Epilepsy is a neurological disorder caused by abnormal and unpredictable electrical and chemical activity of neurons. During normal brain function, electrical and chemical information is passed from nerve cells in the brain to other parts of the body in a coordinated, orderly fashion. However, in patients with epilepsy, this pattern is interrupted by sudden and synchronized bursts of electrical energy, which, if intense enough, may briefly affect a person's consciousness, bodily movements or sensations. These physical changes are called epileptic seizures.
Some people with epilepsy have seizures only occasionally, while others have many every day. Epilepsy is estimated to affect 1 percent of the U.S. population – approximately 3 million people. Seizures usually occur without warning and without the person's awareness.
Drug therapy, brain surgery, vagus nerve stimulation and a ketogenic diet all are used to treat epilepsy, depending on the underlying cause. Of these treatment options, antiepileptic drugs, which prevent or reduce seizures, remain the cornerstone. Most epilepsy can be treated successfully with medications. Surgery is considered appropriate option when medication does not stop disabling seizures; another criteria is the patient’s type of epilepsy. A comprehensive evaluation by experts is required to make the recommendation for surgery. Our faculty providers at Seattle Children’s are experienced in surgical treatment in certain cases of epilepsy in children, visit their website to find out more.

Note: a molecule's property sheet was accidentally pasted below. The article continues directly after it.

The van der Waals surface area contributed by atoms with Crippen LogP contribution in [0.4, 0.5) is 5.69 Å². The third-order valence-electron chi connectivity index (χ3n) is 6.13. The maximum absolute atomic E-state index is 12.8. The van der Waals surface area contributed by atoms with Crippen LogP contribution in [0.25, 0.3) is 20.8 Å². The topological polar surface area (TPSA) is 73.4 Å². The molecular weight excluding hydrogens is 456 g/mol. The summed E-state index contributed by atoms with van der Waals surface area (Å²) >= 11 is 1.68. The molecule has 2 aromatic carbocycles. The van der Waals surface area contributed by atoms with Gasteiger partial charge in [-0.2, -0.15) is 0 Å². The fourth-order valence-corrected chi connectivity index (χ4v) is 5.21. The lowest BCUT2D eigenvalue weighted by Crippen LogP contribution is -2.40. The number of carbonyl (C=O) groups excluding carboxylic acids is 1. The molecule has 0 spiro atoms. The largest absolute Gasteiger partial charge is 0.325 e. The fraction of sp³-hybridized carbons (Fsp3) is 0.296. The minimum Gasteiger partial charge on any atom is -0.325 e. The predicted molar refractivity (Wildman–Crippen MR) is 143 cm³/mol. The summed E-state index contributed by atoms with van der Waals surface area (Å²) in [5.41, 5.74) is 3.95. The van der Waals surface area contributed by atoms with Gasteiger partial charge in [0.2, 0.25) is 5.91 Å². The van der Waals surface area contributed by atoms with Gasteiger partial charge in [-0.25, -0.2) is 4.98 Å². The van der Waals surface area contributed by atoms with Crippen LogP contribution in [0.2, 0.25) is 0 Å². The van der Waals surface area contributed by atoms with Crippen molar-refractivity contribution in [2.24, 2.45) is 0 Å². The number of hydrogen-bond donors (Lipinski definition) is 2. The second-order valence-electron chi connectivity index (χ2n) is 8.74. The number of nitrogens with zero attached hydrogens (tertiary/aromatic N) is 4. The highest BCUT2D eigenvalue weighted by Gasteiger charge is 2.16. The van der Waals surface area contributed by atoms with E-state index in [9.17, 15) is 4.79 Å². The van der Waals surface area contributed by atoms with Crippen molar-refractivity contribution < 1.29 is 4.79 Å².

Improved technology enables us to more accurately pinpoint where seizures originate in the brain, and other advances have made surgery safer. Surgery may involve removing brain areas that are causing seizures, or implanting a vagus nerve stimulator under the skin in the chest. The stimulator, a device about the size of a silver dollar, has wires that connect to, and stimulate, the vagus nerve in the left side of the neck.
Epilepsy is a condition in which a person has seizures. Seizures have many symptoms, depending on which brain areas are involved in the abnormal electrical activity.
Partial (focal) seizures involve a limited brain region, whereas generalized seizures begin on both sides of the brain.
Secondarily generalized seizures start in a limited brain areas, but then spread widely to both sides of the brain.
Simple partial seizures are focal seizures where the person remains full awake and aware during the seizure.